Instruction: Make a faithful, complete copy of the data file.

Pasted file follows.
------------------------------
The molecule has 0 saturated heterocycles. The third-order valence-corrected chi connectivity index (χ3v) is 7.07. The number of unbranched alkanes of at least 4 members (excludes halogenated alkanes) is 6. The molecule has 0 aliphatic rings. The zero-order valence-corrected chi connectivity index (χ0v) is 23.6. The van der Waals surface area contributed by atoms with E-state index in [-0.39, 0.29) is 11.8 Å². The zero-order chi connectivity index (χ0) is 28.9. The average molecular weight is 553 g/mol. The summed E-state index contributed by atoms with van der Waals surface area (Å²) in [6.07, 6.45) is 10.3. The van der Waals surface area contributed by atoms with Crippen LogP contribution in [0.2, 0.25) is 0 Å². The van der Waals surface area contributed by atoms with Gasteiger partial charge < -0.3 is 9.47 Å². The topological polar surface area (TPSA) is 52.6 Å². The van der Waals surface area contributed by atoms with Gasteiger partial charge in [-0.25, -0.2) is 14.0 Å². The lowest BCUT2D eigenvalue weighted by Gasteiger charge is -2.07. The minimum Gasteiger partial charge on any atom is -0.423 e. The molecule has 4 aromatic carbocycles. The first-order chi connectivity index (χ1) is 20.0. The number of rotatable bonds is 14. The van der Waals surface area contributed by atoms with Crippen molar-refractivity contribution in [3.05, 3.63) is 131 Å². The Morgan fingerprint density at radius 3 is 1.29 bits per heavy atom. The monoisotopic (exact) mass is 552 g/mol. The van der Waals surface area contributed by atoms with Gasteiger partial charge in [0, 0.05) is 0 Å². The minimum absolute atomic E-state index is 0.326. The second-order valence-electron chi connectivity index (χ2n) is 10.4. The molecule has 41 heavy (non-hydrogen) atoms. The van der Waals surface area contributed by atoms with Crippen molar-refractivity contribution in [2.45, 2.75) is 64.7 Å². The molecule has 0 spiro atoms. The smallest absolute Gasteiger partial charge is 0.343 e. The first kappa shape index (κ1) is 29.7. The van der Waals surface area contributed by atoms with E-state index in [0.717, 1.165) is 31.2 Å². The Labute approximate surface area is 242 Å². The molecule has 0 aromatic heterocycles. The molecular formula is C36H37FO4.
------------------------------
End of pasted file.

The molecule has 0 saturated heterocycles. The third-order valence-corrected chi connectivity index (χ3v) is 7.07. The number of unbranched alkanes of at least 4 members (excludes halogenated alkanes) is 6. The molecule has 0 aliphatic rings. The zero-order valence-corrected chi connectivity index (χ0v) is 23.6. The van der Waals surface area contributed by atoms with E-state index in [-0.39, 0.29) is 11.8 Å². The zero-order chi connectivity index (χ0) is 28.9. The average molecular weight is 553 g/mol. The summed E-state index contributed by atoms with van der Waals surface area (Å²) in [6.07, 6.45) is 10.3. The van der Waals surface area contributed by atoms with Crippen LogP contribution in [0.2, 0.25) is 0 Å². The van der Waals surface area contributed by atoms with Gasteiger partial charge < -0.3 is 9.47 Å². The topological polar surface area (TPSA) is 52.6 Å². The van der Waals surface area contributed by atoms with Gasteiger partial charge in [-0.25, -0.2) is 14.0 Å². The lowest BCUT2D eigenvalue weighted by Gasteiger charge is -2.07. The minimum Gasteiger partial charge on any atom is -0.423 e. The molecule has 4 aromatic carbocycles. The first-order chi connectivity index (χ1) is 20.0. The number of rotatable bonds is 14. The van der Waals surface area contributed by atoms with Crippen molar-refractivity contribution in [3.05, 3.63) is 131 Å². The Morgan fingerprint density at radius 3 is 1.29 bits per heavy atom. The monoisotopic (exact) mass is 552 g/mol. The van der Waals surface area contributed by atoms with Gasteiger partial charge in [0, 0.05) is 0 Å². The minimum absolute atomic E-state index is 0.326. The second-order valence-electron chi connectivity index (χ2n) is 10.4. The molecule has 41 heavy (non-hydrogen) atoms. The van der Waals surface area contributed by atoms with Crippen molar-refractivity contribution in [2.45, 2.75) is 64.7 Å². The molecule has 0 spiro atoms. The smallest absolute Gasteiger partial charge is 0.343 e. The first kappa shape index (κ1) is 29.7. The van der Waals surface area contributed by atoms with E-state index in [0.717, 1.165) is 31.2 Å². The Labute approximate surface area is 242 Å². The molecule has 0 aromatic heterocycles. The molecular formula is C36H37FO4.